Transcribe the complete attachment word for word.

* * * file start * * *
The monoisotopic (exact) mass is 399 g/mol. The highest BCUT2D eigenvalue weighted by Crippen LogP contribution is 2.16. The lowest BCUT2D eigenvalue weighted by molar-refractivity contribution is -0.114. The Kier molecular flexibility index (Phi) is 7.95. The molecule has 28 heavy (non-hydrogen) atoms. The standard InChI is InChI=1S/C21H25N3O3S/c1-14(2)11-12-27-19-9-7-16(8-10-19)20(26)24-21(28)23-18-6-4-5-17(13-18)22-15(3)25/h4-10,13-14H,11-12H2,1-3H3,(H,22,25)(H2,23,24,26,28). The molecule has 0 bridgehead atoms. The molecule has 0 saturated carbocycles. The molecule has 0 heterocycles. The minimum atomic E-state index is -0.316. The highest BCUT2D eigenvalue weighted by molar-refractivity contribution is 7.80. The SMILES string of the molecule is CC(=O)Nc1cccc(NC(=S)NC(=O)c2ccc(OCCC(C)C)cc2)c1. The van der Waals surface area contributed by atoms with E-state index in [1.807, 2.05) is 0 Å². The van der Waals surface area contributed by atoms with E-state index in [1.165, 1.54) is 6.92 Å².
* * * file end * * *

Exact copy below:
The monoisotopic (exact) mass is 399 g/mol. The highest BCUT2D eigenvalue weighted by Crippen LogP contribution is 2.16. The lowest BCUT2D eigenvalue weighted by molar-refractivity contribution is -0.114. The Kier molecular flexibility index (Phi) is 7.95. The molecule has 28 heavy (non-hydrogen) atoms. The standard InChI is InChI=1S/C21H25N3O3S/c1-14(2)11-12-27-19-9-7-16(8-10-19)20(26)24-21(28)23-18-6-4-5-17(13-18)22-15(3)25/h4-10,13-14H,11-12H2,1-3H3,(H,22,25)(H2,23,24,26,28). The molecule has 0 bridgehead atoms. The molecule has 0 saturated carbocycles. The molecule has 0 heterocycles. The minimum atomic E-state index is -0.316. The highest BCUT2D eigenvalue weighted by molar-refractivity contribution is 7.80. The SMILES string of the molecule is CC(=O)Nc1cccc(NC(=S)NC(=O)c2ccc(OCCC(C)C)cc2)c1. The van der Waals surface area contributed by atoms with E-state index in [1.807, 2.05) is 0 Å². The van der Waals surface area contributed by atoms with E-state index in [1.165, 1.54) is 6.92 Å².